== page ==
Introduction to the Modes of the Melodic Minor Scale
Most guitarists spend a considerable amount of time studying, playing and experimenting with modes. As you probably know, modes are derived from scales; if you play the notes of a C major scale (all the white notes on a piano) starting from a D, you'd be playing a Dorian mode, or if you play the scale starting from an F note, you would get a Lydian mode. All notes of the major scale produce a mode, even the major scale itself (which is known as the Ionian mode)- and each mode posesses a different color. I will assume that you, as a guitar player, are well aware how modes are constructed and how they are played on the guitar. If not, you should probaby check them out (there are plenty of great lessons on modes here on Myguitarworkshop) and return to this lesson later.
Now, the modes mentioned before all belong to the major scale, but what about other scales? If you think about it, any scale is susceptible to produce a series of modes (one for each note of the scale). In jazz and film music, the modes of the harmonic and melodic scales are widely used. In this lesson, we will focus on the modes of the melodic minor scale, which are commonly used in jazz imporivations and film scoring, since they posess different (and more complex) qualities than the regular modes.
Learning these modes can seem like a lot of work, but if you are already familiar with the modes of the major scale you should not worry; you just have to simply change a note from the modes of the major scale in order to learn the seven modes of the harmonic minor. I will also provide some chords compatible to each mode
Let's start with the first mode: the Melodic Minor scale itself.
1.-Melodic Minor Scale or Jazz Minor Scale
To play a melodic minor scale, you only need to alter the third degree of the scale a semitone down (if you are in C, that would mean lowering the E to an Eb. Here is the interval comparison between the two scales (altered note in bold):
Melodic Minor: 1-2-b3-4-5-6-7
Easy, right? You have to keep in mind that if you harmonize the entire scale in thirds, your first chord would be a minor chord with a major seventh, written as a imaj7.
Chords: m6, m7, mmaj7
2.- Dorian b2 or Phrygian # 6
As you probably guessed , to play the second mode of the melodic scale, play a dorian mode but with a flattened second. You can also think of it as a Phrygian ( because of the flattened second) with a natural sixth.
Dorian b2: 1-b2-3-4-5-6-b7
Chords: 7th, 13susb9, 7b9, 13
3.- Phrygian b1, or Lydian augmented
This scale is commonly known as the Lydian augmented scale, but in order to facilitate fingering on the guitar, you could also look at it as a Phrygian b1 (lowering the root may seem counterintuitive, but believe me, its easier to learn it this way)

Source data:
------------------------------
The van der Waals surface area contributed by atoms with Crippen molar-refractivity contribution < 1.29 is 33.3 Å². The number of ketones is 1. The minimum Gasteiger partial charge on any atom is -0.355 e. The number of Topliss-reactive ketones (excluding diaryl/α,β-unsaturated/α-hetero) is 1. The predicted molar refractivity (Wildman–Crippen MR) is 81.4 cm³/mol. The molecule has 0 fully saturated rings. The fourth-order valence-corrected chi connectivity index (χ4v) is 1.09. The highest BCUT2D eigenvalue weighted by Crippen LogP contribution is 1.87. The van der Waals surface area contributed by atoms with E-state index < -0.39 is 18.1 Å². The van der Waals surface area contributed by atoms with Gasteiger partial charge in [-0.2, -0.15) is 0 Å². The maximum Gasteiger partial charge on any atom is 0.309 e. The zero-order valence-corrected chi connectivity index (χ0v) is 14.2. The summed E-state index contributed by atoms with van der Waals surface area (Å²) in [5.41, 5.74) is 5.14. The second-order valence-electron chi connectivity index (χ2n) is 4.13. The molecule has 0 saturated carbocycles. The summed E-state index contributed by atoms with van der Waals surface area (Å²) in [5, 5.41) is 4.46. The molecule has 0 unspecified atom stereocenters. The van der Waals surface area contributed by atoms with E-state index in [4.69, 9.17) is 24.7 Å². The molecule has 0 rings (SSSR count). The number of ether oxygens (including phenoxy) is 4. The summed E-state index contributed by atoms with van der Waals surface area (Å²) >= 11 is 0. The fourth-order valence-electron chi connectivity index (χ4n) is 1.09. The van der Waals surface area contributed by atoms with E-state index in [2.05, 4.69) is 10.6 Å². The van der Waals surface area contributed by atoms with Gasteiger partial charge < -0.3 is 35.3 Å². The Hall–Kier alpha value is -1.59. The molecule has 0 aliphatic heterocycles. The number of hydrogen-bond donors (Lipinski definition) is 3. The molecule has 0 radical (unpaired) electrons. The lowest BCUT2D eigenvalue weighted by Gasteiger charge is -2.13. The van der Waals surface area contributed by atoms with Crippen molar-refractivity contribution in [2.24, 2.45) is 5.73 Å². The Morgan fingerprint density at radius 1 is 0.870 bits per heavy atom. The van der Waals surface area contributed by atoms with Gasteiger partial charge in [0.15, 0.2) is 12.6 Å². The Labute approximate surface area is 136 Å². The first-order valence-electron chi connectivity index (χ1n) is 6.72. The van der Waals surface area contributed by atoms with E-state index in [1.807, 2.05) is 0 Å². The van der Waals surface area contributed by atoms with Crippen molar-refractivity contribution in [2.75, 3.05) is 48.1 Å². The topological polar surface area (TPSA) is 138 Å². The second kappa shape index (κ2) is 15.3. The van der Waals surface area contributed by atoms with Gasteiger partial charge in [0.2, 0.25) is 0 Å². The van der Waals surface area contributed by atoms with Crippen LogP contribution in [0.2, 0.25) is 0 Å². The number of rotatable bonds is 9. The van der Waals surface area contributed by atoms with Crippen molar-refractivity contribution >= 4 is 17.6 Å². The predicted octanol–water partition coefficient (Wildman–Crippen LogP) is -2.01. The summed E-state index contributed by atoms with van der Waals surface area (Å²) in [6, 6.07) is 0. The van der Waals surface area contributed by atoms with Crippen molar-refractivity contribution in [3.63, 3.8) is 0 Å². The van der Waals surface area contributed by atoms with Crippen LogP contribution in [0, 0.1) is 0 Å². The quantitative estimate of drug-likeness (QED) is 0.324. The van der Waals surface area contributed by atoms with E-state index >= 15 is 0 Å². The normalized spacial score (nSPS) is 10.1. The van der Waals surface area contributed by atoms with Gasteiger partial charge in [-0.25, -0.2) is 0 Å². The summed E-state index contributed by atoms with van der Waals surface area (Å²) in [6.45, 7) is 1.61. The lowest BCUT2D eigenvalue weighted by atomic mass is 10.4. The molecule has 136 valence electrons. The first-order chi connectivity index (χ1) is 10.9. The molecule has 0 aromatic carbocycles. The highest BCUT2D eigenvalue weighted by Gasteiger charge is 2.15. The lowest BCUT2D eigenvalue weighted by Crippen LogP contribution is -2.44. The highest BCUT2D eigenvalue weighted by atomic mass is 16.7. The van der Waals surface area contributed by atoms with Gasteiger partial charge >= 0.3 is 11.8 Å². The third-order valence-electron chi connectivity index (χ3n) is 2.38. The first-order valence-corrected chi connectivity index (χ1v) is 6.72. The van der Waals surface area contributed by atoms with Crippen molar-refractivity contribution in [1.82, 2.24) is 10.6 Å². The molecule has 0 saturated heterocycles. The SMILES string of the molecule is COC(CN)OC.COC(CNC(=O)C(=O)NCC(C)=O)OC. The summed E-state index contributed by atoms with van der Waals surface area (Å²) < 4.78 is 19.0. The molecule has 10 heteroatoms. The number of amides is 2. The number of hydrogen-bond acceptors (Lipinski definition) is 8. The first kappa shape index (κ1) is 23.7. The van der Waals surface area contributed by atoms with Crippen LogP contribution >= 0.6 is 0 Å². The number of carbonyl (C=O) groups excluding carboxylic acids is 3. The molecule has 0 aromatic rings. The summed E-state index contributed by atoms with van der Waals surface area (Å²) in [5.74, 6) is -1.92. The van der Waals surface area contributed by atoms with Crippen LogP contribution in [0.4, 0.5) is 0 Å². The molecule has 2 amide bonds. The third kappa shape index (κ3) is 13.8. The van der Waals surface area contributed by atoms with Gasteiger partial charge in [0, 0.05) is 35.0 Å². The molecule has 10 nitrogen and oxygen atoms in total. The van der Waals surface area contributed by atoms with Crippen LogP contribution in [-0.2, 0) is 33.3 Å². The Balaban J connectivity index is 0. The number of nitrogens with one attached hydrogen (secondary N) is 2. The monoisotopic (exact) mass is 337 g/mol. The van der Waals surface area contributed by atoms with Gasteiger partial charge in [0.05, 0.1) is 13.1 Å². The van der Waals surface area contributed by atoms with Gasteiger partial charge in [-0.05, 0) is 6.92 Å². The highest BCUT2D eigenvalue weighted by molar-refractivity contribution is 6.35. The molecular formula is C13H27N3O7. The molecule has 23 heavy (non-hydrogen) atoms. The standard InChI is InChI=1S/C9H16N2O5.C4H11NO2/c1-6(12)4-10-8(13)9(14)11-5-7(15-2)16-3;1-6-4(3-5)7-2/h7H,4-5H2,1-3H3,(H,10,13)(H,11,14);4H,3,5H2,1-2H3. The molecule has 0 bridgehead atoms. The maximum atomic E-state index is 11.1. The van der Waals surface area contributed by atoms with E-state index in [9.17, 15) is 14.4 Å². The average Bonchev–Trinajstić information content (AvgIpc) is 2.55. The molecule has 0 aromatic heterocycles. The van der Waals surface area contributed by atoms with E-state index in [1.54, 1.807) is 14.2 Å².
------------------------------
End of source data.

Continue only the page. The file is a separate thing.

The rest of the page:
Phrigyan b1: b1-b2-b3-4-5-b6-b7
Chords: maj7, maj7 # 5
4.- Lydian Dominant or Overtone scale
To play this scale, you only need to flatten the seventh of a Lydian Mode.
Lydian: 1- 2- 3- # 4- 5- 6- 7
Lydian Dominant: 1- 2- 3- # 4- 5- 6- b7
Chords: 7th, 7 (# 11)
5.- Mixolydian b6
The fifth mode the melodic minor scale is the result of flattening the sixth of a Mixolydian mode. It brings a colorful b13 sound to any dominant chord.
Mixolydian b6: 1-2-3-4-5-b6-b7
Chords: 7th, 9, 13th
6.- Locrian 2
You can get this mode by both flattening the fifth of an Aeolian mode, or raising the second of a Locrian mode.
Aeolian: 1 -2- b3- 4- 5- b6- b7
Locrian 2: 1- 2- b3- 4- b5- b6- b7
7.- Altered scale
The seventh mode of the melodic minor scale is known as the altered scale, and it is probably the most extensively used scale to play over dominant chords in jazz.
Locrian: 1- b2- b3- 4 -b5- b6- b7
Locrian b4: 1- b2- b3- b4- b5- b5- b7
Chords: 7, 7b9, 7b9,b13, 7b13, 7(# 11) and on any dominant chord.
In order to learn the modes of the melodic minor effectively, you have to practice them on different fingerings all over the fretboard, to play them over different chords and experiment with their sounds, and finally and perhaps most importantly: to actively listen to jazz classics, in order to understand how the greatest players employed them (Coltrane, Parker, Davies, Monk, Mingus, etc.). You can get a lot of melodic ideas and licks out of their solos; in fact, you can find a lot of the transcriptions online or in books like the Miles Davies or Charlie Parker Omnibooks.
I hope you found this lesson useful! Please rate and comment
I will be uploading more lessons on jazz guitar for guitarists who are not that familiar with the language (like all of us at some point :p), covering topics like scales, licks, chords, technique, improvisation and more.